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About Big Data

Usually defined by three elements:

  1. Volume
  2. Velocity (speed)
  3. Variety

Proper organization and use of them is as much important as having them.


  • Relational Data Model: RDBMS (Relational Database Management System), mainly implemently by SQL (Structured Query Language).
  • Entity-Relationship Data Model (ER): . . . It added additional abstraction to increase the usability of the data. In the model, each item was defined independently of its use. Therefore, developers could create new relationships between data sources without complex programming 1).
  • Data warehouse in 90s
  • Beginning of unstructured data use – BLOBs (Binary Large Objects)
  • Object Database Management System (ODBMS).

The above has shown Structured → Unstructured data. Therefore, building, organizing, integrating, analyzing, and deciding (utilizing the data) become extremely important.

  • COIAA – Capture, Organize, Integrate, Analyze, Act


  • Setting architectural foundation

 Big Data Architecture

Sources of big structured data

  • Computer-generated or Machine-generated Data
  • Human-generated Data
  • Computer-generated or Machine-generated Data
    • Sensor data . . . . RFID tags, Smart meters, medical devices, GPS data, etc.
    • Web log data . . . Google analytics,
    • Point-of-sale data . . . Cashiers' swipes . . . .
    • Financial data
  • Human-generated Data
    • Input data . . . .
    • Click stream data . . . .
    • Gaming-related data . . . .

Sources of unstructured data
Exploring sources of unstructured data

Unstructured data is everywhere. In fact, most individuals and organizations conduct their lives around unstructured data. Just as with structured data, unstructured data is either machine generated or human generated.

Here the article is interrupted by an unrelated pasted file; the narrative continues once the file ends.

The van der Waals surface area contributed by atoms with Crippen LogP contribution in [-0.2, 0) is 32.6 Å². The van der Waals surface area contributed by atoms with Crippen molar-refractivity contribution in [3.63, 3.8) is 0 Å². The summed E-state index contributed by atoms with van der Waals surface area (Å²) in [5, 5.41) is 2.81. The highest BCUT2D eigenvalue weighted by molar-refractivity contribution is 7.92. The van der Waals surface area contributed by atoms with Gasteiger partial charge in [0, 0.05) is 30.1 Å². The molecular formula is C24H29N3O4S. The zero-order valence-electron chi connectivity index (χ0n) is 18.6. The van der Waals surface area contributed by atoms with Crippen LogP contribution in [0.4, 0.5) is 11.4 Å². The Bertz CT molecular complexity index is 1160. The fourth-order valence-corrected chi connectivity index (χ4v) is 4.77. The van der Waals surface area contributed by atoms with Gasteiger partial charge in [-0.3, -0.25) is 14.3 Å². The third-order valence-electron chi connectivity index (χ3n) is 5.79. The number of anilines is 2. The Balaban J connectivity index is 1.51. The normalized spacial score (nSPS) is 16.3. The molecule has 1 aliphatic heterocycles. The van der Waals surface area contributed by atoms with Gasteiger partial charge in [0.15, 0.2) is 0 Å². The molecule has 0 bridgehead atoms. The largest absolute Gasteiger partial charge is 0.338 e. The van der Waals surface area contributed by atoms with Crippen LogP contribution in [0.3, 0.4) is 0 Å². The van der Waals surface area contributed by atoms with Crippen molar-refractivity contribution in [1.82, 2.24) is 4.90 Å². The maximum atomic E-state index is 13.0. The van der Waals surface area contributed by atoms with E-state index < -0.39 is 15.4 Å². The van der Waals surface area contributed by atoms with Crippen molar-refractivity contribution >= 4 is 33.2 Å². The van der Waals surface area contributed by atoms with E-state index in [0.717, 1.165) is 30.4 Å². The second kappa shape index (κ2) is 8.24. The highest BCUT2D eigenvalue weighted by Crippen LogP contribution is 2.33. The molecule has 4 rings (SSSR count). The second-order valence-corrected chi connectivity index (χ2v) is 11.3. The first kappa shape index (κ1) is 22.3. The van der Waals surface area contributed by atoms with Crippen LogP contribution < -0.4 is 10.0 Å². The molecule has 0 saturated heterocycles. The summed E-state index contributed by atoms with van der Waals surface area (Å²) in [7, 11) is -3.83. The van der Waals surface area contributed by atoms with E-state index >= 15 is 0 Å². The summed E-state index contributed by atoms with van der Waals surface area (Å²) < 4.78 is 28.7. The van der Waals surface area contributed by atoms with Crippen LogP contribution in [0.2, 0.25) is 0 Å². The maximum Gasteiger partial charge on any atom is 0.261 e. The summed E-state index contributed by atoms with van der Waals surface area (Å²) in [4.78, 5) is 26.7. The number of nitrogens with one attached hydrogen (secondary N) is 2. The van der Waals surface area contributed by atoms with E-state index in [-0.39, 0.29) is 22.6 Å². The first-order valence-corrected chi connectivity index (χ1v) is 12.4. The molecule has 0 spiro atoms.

Here are some examples of machine-generated unstructured data:

  • Satellite images: This includes weather data or the data that the government captures in its satellite surveillance imagery. Just think about Google Earth, and you get the picture (pun intended).
  • Scientific data: This includes seismic imagery, atmospheric data, and high energy physics.
  • Photographs and video: This includes security, surveillance, and traffic video.
  • Radar or sonar data: This includes vehicular, meteorological, and oceanographic seismic profiles.

The following list shows a few examples of human-generated unstructured data:

  • Text internal to your company: Think of all the text within documents, logs, survey results, and e-mails. Enterprise information actually represents a large percent of the text information in the world today.
  • Social media data: This data is generated from the social media platforms such as YouTube, Facebook, Twitter, LinkedIn, and Flickr.
  • Mobile data: This includes data such as text messages and location information.
  • Website content: This comes from any site delivering unstructured content, like YouTube, Flickr, or Instagram.
Big Data For Dummies, 2013
big_data.txt · Last modified: 2014/07/23 16:21 by hkimscil